Should I go with the classic “You like me, you really like me!” or the even more classic “Thank you, thank you very much”? Of course, my novel will deservedly never see the light of day, so my National Book Award acceptance speech is not a major concern. (However, if I ever need a book jacket photo it’ll be black and white and include my Scottie dogs).
I’m nevertheless thrilled to have reached the 50,000 word goal for National Novel Writing Month–three days early. I was spurred on to completion by the artistically motivated realization that the Christmas lights won’t put themselves up.
Responding to my description of the story line, a couple of colleagues have said, “That really does sound like an interesting premise” and “I’d read that book!” All of which proves an important point: I have wonderful colleagues. But I already knew that.
Here’s what I did learn: apparently journal-keeping really is as vital as all those professional writers have claimed. I never progressed beyond good intentions to start a writer’s journal and realized in the course of creating my novel–many times–how useful a collection of impressions and details could have proven to be.
I did, however, collect enough thoughts about the novel-in-a-month scheme to compose several new slogans for NaNoWriMo; these definitely reflect the ups and down of the sometimes exhilarating, occasionally despairing experience:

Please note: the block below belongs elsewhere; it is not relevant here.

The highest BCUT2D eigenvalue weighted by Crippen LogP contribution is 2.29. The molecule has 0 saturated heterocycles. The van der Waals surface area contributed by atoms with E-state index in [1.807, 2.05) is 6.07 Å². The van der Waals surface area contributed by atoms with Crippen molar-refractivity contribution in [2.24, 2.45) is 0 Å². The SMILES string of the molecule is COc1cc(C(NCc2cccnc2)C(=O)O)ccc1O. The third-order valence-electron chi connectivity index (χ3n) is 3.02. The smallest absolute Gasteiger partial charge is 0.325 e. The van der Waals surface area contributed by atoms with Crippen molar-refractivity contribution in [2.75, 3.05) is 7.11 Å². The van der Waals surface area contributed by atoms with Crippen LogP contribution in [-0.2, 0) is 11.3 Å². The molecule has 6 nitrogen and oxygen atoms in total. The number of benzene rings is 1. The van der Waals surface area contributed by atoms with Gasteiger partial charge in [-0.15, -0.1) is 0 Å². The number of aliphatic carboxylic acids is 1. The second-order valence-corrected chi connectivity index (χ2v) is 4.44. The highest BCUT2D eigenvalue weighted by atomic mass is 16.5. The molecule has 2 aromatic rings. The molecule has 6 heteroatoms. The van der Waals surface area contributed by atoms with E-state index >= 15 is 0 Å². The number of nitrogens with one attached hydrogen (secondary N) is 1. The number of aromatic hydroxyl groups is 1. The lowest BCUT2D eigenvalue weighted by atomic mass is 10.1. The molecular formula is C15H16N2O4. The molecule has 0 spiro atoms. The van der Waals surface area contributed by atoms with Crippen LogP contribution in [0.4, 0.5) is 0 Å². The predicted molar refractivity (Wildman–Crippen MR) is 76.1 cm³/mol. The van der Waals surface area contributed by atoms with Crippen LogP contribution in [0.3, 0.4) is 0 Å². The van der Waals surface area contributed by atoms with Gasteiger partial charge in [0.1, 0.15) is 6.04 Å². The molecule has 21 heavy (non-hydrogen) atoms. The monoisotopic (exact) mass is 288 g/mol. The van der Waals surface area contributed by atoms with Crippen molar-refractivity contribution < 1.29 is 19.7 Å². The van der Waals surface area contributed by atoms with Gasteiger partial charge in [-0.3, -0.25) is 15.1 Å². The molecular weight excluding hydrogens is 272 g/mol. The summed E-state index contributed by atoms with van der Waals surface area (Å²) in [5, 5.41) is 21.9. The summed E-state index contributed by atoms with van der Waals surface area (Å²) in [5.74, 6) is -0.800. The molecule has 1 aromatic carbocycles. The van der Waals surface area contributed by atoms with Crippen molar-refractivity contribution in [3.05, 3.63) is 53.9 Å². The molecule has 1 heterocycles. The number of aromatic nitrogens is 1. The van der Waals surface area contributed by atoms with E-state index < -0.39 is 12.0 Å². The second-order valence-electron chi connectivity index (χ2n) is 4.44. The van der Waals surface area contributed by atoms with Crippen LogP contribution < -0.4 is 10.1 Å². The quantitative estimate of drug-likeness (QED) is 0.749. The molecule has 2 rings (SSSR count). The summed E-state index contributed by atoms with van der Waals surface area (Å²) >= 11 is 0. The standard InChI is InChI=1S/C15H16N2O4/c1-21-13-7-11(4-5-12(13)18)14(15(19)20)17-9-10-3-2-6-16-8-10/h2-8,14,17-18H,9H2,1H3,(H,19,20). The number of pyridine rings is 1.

- “Sleep is overrated.”
- “The caffeine deficient need not apply.”
- “Just make it stop.”
That said, I’ll try NaNoWriMo again. I enjoyed inventing characters and developed a deeper understanding of novel construction. Also, repeat participation would bring me closer to other would-be and published authors. The writing community can be a powerful source of support, and not just for other novelists.
This November 2011 article from Library Journal provides a great illustration from Bouchercon, the annual world mystery convention. Teams of authors and related participants (including Charlaine Harris’ Bowling for Vampires team) competed and auctioned their autographed shirts to raise $29,000 for a local library foundation.
The authors’ good works didn’t end there. Attendees voted on and presented the annual Anthony Awards for mystery writing; check out the 2011 winners here. If you’re on the lookout for the very best new mysteries, bear in mind that awards highlight up-and-comers along with established stars, so readers will also get great leads by consulting the Shamus and Macavity Awards lists. Finally, for a comprehensive overview of the mystery genre, don’t miss Anthony Award winner (for best website/blog) www.stopyourekillingme.com.
My own valuable prizes include a colorful certificate proclaiming me to be a “Winner” in NaNoWriMo 2011–and an opportunity to catch up on my sleep.